Vine maple

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Vine maple

Post  JWT on Mon Jul 13, 2015 9:01 pm

Vine maple (Acer circinatum) I purchased last summer. Garden center stock, came with a pallet Shocked :





I chopped it late in the Autumn (and was horrified):


Now:




It is in a cold frame and growing in the ground. I dont think I need to do anything for the nebari Very Happy. Dont know yet what is there though.

I have two options.

One, let it grow this year, so that those wounds would start healing. In the Autumn cut back to fit the cold frame. Next Spring cut top branches very short, leave bottom branches as they are. Hopefully get new branches.

Two, start make branches right now. This would mean shortening top branches to make lower ones stronger and hoping to get new ones pop up lower the trunk.

Opinions?
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Re: Vine maple

Post  Tentakelaertje on Mon Jul 13, 2015 9:24 pm

So option one will leave you with the wounds healed quicker and perhaps better, while option two will leave you with a better branch structure, right?

To add my cent, wounds will heal, but a shitty branch structure will cost the tree years. So I'd rather go with option two, as that appears to be a shortcut to success.
Can I ask why you were horrified?

Regards, Maarten

Note: I'm still new, so my knowledge is limited. Please correct me if I'm wrong Smile

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Re: Vine maple

Post  Marty Weiser on Mon Jul 13, 2015 11:19 pm

Why not a third option? Set the base of the branches in the desired positions now and let them grow wild. Cut back in the fall one node beyond the correct cut back and then cut back to the proper node in the spring? If the bottom branches really need to thicken you can leave them longer. As I see it, even the top branches will need to thicken a fair bit.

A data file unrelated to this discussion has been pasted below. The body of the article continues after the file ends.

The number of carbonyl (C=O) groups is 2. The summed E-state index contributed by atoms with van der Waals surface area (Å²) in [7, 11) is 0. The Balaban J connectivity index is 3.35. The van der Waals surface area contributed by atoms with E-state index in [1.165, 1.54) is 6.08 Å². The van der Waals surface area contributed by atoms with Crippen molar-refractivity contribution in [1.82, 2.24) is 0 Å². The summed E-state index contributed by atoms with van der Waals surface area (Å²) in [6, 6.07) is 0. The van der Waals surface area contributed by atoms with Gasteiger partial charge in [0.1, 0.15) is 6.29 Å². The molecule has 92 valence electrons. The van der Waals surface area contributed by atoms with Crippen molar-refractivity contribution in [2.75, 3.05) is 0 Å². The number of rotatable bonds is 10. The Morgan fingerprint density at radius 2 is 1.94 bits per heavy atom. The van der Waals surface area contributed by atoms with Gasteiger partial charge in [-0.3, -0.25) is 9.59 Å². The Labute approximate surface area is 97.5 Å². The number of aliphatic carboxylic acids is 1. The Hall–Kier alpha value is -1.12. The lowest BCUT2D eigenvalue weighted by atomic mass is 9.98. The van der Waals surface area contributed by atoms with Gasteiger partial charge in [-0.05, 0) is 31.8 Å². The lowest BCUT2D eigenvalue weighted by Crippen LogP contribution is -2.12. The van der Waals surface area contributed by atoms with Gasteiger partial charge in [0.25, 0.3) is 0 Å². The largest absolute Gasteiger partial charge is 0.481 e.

I would see about repotting next year to start working on the nebari. I have found it generally takes longer to create a good nebari than good basic branch structure since you can only work on the roots every 2 or 3 years.

Marty

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Re: Vine maple

Post  JWT on Tue Jul 14, 2015 10:33 am

Thank you for commenting.

Maarten, horrified because I consider this very good material, and I chopped it rather hard.

Marty, perhaps its not visible in the pictures, but root flare is there already, thats why I thought basic nebari work is done for me. I hope Smile.

Top branches seem to grow like 5 times faster. Lower ones are in shade.
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Re: Vine maple

Post  Marty Weiser on Tue Jul 14, 2015 4:37 pm

I agree the basic flare is there which is great. However, I have found that what takes time with nursery stock is to develop the secondary roots and then bring the fine roots in so that it fits well in a nice shallow pot. In many cases, the fairly hard root chops necessary to do this will set the top of the tree back for a year - I prefer to do this while developing the top rather than after the top is fully developed since a top set back on well ramified tree can mean loss of key branches.

Regarding light for the lower branches. Can you pull away the cold frame sides to allow more light? Can you remove the 3rd, 4th, 5th, etc pair of leaves as appropriate on the upper branches to allow more light? My understanding is that for most maples the growing tips drive branch thickening (and therefore wound healing) more than the side branches and leaves on a sacrifice branch. Yes, allowing both the tip and the sides will give more total growth, but removing the middle leaves will give a lot of the growth and provide light below.

Marty

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Re: Vine maple

Post  JWT on Tue Jul 14, 2015 9:37 pm

Ah, I see. That makes sense.

Yes I have thought of making south facing wall removable. Bottom of the frame does not get too much light.

I will remove leaves close to the trunk for upper branches.

Thank you very much, Marty, for your insight.

Jan
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Re: Vine maple

Post  JWT on Fri Nov 03, 2017 7:46 am

Update, last spring:



I just love those leaves, I could give up everything else and just grow maples.

Now:



I lost top inch of the tree, there was a die-back. With some carving should be ok.

It is in a grow bag, doing well. I let it grow all summer, cutting back at autumn.

Now the question. Internodes are huge, mostly 5-8cm . There are some nice small twigs here and there, like on the base of the low left branch. Is is too much if I cut away all the coarse growth? Or is it ok as it is.

I am in no hurry. I don't mind it taking as long as it needs.
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Re: Vine maple

Post  my nellie on Tue Nov 07, 2017 12:03 am

I copy/paste here a post by Al, username:Smoke in Jan 17, 2017 from B-Nut Choppers, cutters and wishful thinking
It is very helpful and I hope you would like to read it.

There are really just two things to remember about maples and once that is understood the rest is rather easy.
1. Build the top first.